Jewish groups have issued a legal threat against a public library in New Jersey if librarians proceed with a public reading of a book called “P is for Palestine,” the Bridgewater Courier News reported Monday.
The two groups - the Central Jersey Jewish Public Affairs Committee and the Zachor Legal Institute, a legal group that fights the boycott, divestment and sanctions campaign against Israel - sent a letter to the Highland Park Library threatening to file formal complaints with the U.S. Departments of Justice and Education should they hold the event on 2:00 p.m. on Sunday as scheduled. The groups claim sponsoring the book reading would be anti-Semitic and thus violate the Civil Rights Act of 1964.
The book, which teaches children the alphabet while using concepts from Palestinian history and culture, attracted controversy soon after it was published in 2017 because its entry for the 9th letter was “I is for Intifada. Intifada is Arabic for rising up/For what is right, if you are a kid or grownup!”
“Intifada,” the Arabic word for “tremor” or “shaking off,” was used to refer to Palestinian uprisings in the 1980s and 2000s, which included violent terrorist attacks as well as nonviolent protests. More than 1,000 Israelis and 5,000 Palestinians combined were killed in the two intifadas.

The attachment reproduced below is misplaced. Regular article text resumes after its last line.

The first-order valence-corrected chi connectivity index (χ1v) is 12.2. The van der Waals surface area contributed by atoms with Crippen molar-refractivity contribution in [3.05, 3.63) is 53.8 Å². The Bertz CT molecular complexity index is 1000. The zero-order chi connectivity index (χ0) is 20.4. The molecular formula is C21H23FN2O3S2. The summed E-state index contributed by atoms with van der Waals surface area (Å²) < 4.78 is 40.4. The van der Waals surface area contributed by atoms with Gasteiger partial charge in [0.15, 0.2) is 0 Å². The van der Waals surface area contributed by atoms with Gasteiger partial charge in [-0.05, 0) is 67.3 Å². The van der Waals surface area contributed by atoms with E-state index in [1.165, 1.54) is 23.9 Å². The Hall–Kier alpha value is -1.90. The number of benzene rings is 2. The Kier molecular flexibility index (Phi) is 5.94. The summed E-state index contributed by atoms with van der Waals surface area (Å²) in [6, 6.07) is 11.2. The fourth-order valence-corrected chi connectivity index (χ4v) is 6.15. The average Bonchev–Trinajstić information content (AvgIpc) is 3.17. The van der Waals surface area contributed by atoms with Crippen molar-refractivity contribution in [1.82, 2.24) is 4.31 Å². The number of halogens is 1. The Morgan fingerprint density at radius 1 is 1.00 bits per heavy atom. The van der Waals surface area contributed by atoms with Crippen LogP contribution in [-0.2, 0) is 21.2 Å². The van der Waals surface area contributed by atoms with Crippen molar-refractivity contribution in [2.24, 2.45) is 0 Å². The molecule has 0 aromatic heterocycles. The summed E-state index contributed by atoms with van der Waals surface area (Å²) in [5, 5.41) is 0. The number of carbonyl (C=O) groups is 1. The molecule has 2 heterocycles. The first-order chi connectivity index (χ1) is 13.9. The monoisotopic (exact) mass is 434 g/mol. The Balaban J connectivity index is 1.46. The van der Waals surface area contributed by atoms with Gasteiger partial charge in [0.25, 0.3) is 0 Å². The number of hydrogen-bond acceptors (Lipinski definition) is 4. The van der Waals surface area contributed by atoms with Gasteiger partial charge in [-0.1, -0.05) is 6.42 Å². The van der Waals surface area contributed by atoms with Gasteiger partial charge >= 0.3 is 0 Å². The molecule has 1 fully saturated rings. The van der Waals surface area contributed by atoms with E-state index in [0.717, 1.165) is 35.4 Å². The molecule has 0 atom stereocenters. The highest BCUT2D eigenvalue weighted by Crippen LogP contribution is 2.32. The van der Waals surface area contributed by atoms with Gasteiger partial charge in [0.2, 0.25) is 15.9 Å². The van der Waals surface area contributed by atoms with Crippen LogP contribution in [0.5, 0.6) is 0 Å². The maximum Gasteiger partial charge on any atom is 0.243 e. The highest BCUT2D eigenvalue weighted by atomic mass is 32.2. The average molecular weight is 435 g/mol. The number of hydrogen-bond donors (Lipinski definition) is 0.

“Based on First Amendment law, the library can and should prohibit the reading of a book to children that legitimizes violence,” Marc Greendorfer, an attorney who wrote the letter on behalf of the Zachor Institute, told the Courier News. “More importantly, however, as a separate matter, the library must independently recognize applicable provisions of federal law.”
A book reading at the library was previously scheduled for May before being postponed. Author Golbarg Bashi, a BDS supporter, said critics didn’t respect the Constitution.
“American librarians have allowed a group to break the First Amendment — a violent group,” Bashi told the Courier News. “Zionists based in that neighborhood. People who adhere to the ideology of Zionism. It is very important [to distinguish] between Judaism and Zionism. These are two different things.”
Bashi also compared the Intifada to Black Lives Matter and the Women’s March.
Jewish groups are also expected to protest outside the library should the reading commence, though attendance is expected to be depressed because that falls a few hours before the start of the holiday of Shemini Atzeret.
A New York bookstore that hosted a reading of “P is for Palestine” in 2017 was protested by the far-right Jewish Defense League.